A few years ago, IP Draughts sought advice from specialist insolvency counsel on behalf of a university client. The question was whether patents could be assigned to a spin-out company on terms that enabled an automatic reversion of the patents if the spin-out company went into liquidation.  This is a notoriously difficult objective to achieve. Counsel’s best line of argument – an assignment of a determinable interest – relied for authority on comments from Neuberger J in a non-IP case, Money Markets v London Stock Exchange [2002] 1 WLR 1150, where he said:

It does appear well established that an interest granted on the basis that is inherently limited on insolvency is recognised by the court. In other words, a determinable interest, that is an interest with a limitation until insolvency, is valid, see the discussions in Snell’s Equity, Underwood and Hayton, and Professor Goode’s book and the passage quoted above from Fry LJ in Ex p Barter, ex p Black, ex p Walker (1884) 26 Ch D 510 at 519–520. It must, I think, follow that an interest granted on the basis that it is inherently limited on some other event is effective, even if that event occurs on or after an insolvency.

A full discussion of this legal issue must wait for another day. IP Draughts’ general point is that Lord Neuberger’s stellar career has intersected with IP at various places, but he has not been a specialist IP barrister. Might his career have been more limited if he had practised at the IP bar? Would he have become Master of the Rolls and then President of the Supreme Court? Based on the precedents of specialist IP judges, IP Draughts wonders.

Viscount Alverstone of Southampton

Lord Alverstone

Lord Alverstone

IP Draughts’ second witness may be less familiar to present-day lawyers: Lord Alverstone, who was Lord Chief Justice from 1900 to 1913. His witness statement takes the form of a book of memoirs, titled Memories of Bar and Bench, published in 1914. Some years ago, IP Draughts’ friend Edmund Longshanks QC gave IP Draughts a second-hand copy of this book. Before his elevation to the Bench, Lord Alverstone’s name had been Richard Webster. Webster had a very successful career as a barrister, appearing in most of the leading patent cases of the day, and taking instructions from clients as diverse as Lord Kelvin, Thomas Edison and Florence Nightingale (and from leading firms of solicitors such as Linklaters). The summit of his career as a barrister was being appointed Attorney General, at which point he had to turn his hand to prosecuting criminal cases, including that of the famous murderer, Dr Crippen.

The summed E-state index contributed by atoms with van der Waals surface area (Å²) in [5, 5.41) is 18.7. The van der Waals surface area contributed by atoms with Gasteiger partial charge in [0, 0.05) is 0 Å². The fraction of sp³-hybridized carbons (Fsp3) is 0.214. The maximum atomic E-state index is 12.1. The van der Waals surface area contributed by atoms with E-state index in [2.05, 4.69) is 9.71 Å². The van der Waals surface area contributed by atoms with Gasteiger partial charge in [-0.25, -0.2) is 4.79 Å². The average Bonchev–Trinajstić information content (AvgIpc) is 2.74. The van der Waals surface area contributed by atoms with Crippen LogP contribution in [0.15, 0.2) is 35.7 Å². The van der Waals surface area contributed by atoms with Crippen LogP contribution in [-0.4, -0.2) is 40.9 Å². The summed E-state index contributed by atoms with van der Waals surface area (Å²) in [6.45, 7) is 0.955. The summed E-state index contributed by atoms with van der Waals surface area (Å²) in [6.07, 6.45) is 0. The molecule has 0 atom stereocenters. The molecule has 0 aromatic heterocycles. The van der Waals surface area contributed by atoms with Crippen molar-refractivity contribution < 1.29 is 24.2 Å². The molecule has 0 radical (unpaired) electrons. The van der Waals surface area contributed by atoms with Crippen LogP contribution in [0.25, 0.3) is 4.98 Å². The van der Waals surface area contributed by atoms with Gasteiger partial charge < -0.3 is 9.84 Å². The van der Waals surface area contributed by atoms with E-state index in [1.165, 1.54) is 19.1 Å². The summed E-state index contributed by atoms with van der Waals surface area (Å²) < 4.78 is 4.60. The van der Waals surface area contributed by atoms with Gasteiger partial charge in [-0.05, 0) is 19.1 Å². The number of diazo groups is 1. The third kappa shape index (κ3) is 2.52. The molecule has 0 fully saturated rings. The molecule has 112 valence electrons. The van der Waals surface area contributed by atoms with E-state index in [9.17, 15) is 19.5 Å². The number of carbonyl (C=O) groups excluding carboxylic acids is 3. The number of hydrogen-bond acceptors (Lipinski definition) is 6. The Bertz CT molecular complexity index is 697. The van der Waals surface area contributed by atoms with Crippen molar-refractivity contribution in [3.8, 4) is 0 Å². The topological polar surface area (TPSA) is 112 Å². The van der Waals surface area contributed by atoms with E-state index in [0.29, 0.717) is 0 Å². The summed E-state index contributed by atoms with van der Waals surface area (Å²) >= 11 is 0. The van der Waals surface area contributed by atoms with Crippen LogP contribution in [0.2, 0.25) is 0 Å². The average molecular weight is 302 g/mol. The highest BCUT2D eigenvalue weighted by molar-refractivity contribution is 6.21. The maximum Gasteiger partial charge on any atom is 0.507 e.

Dr Crippen

Dr Crippen

In his book, Lord Alverstone emphasised the importance to his career of not allowing himself to be typecast as a patent barrister. He maintained a broad commercial practice before becoming Attorney General. For instance, he handled many railway compensation cases (compensating landowners whose land was taken over by the railways) and was leading counsel in a Board of Trade enquiry into the Tay Bridge disaster.

Admittedly the world was less specialised in the late nineteenth century than it is today. But the lesson that IP Draughts takes from these two examples is that if you focus predominantly on IP law, you may find there are some natural limits to your judicial career, no matter how talented you are. IP judges in the UK seem to get no further than the Court of Appeal, while the summit of US IP judges’ careers may be to become Chief Judge of the US Court of Appeals for the Federal Circuit. It would be interesting to see a specialist IP judge in the Supreme Court of either jurisdiction.

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Interview with UCL Teaching and Learning

ucl teachingRecently, IP Draughts was interviewed by UCL’s Teaching and Learning group about his views on professional training courses. This morning, he learnt from a tweet from UCL Faculty of Laws that a write-up of the interview had been published.